Mega Doctor News
By Maria Elena Hernandez
RIO GRANDE VALLEY, TEXAS – APRIL 6, 2020 – The UTRGV Center for Vector-Borne Disease is playing a key role in the Valley’s response to the COVID-19 pandemic.
The center – which normally focuses on viruses like Zika that are transmitted through insect or other arthropod bites – now is helping with COVID-19 testing, which the UTRGV School of Medicine’s clinical practice, UT Health RGV, started March 30 with testing sites in Brownsville and Edinburg.
“This was not something we expected to do,” said Dr. John Thomas, UTRGV assistant professor of biology and a founding member of the UTRGV Center for Vector-Borne Disease.
“The medical school called me a couple weeks ago and asked if I could help them prepare samples for shipment to an external diagnostic lab, so they could get tested for coronavirus. And that request somehow turned into, ‘Well, could you do the testing?’”
The Center for Vector-Borne Disease has an Applied Biosystems 7500 Fast Dx, a diagnostic machine that detects the Zika virus and other viral agents. The machine requires specialized training, and the center owns the only one south of San Antonio, Thomas said.
“We just made a few changes to our protocols and started doing COVID-19 testing,” he said.
Thomas set up teams to work on the two parts involved in the screenings – extracting the RNA and running the Applied Biosystems 7500 Fast Dx.
“The first part is actually extracting the coronavirus genetic material from the swab after it’s been placed in somebody’s nose,” Thomas said. “It’s a very complex process.”
He has seven highly trained graduate students working on that process.
“My graduate students, because we do so much work with Zika and dengue and other viruses… they’ve had a lot of practice already. They’ve already learned these skills from doing their graduate projects,” he said.
After verifying the purity and amount of RNA extracted, that team hands off the sample to the people running the Applied Biosystems 7500 Fast Dx.
Juan Garcia, a UTRGV graduate student from Edinburg majoring in biochemistry and molecular biology, is one of the people trained to use the machine. He manages the lab, and Thomas credits Garcia for directing the student teams.
“This is a once-in-a-lifetime opportunity to directly contribute to one of the most significant events in our lifetime affecting populations throughout the globe,” he said.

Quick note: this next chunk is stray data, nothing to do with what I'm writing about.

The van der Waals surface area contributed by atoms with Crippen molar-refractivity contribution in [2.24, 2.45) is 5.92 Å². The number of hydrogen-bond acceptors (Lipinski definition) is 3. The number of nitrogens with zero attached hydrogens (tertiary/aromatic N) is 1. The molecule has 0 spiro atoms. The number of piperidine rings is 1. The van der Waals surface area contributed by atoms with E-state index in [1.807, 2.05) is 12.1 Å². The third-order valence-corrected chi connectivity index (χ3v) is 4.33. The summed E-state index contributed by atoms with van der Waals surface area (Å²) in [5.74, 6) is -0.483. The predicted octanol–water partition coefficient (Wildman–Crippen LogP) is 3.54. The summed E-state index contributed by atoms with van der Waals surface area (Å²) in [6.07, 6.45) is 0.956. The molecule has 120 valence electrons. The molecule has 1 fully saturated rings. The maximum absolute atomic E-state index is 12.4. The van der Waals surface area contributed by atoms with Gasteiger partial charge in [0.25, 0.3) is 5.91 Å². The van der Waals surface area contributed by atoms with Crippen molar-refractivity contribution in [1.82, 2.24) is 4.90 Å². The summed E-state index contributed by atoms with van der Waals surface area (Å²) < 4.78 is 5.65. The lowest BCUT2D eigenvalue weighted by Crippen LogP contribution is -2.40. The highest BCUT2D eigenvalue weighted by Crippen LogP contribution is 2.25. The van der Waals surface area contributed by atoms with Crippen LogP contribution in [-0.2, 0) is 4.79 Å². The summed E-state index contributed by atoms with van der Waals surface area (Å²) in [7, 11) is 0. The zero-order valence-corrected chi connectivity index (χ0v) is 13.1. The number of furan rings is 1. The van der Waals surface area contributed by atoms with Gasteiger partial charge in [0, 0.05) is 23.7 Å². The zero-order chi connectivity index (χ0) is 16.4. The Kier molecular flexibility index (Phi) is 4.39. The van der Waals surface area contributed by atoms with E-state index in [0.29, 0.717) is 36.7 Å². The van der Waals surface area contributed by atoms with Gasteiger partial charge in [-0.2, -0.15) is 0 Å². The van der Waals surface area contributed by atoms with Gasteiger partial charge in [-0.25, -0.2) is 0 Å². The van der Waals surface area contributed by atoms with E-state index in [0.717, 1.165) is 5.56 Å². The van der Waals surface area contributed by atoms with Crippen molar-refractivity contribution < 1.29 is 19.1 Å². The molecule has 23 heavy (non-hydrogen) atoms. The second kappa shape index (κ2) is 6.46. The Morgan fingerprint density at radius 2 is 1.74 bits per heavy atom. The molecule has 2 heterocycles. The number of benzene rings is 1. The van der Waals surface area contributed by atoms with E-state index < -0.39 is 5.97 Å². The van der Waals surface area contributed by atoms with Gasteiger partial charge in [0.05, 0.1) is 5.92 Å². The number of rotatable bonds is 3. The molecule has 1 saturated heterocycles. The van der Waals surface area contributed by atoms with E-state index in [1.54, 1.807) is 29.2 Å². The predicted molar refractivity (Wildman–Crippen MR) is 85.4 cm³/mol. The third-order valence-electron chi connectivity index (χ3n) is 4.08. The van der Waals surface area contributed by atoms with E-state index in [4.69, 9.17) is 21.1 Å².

Garcia said the work is especially important since most of the students working in the lab are from the Rio Grande Valley.
“This allows Dr. Thomas’ lab to truly give back to the community during this time of concern and uncertainty,” he said.
Thomas said the switch to COVID-19 screening was a lot of work but potentially critical to the community.
“The sooner we can identify somebody as being positive for COVID-19, the faster we can intervene and lessen their opportunity to be able to infect other people,” Thomas said.
“We want to make sure our community is going to be safe and protected,” he said. “I don’t think anyone else but UTRGV and the UTRGV School of Medicine could have been in a position to come in and set up the system so quickly, and make it work for the Valley.”
The lab has been certified as a clinical lab (CLIA) through an emergency waiver approved by the state’s Health and Human Services Commission.
In the first week of testing, Thomas’ lab and UT Health RGV tested 338 people for COVID-19 across the two drive-thru sites, one in Edinburg and one in Brownsville.
People who feel they need to be tested for COVID-19 at UT Health RGV must first complete a mandatory phone screening by calling 1-833-UTRGVMD. UT Health RGV now offers the option to complete a form online to request a COVID-19 phone screening.
To learn more about the UTRGV Center for Vector-Borne Disease visit utrgv.edu/cvbd.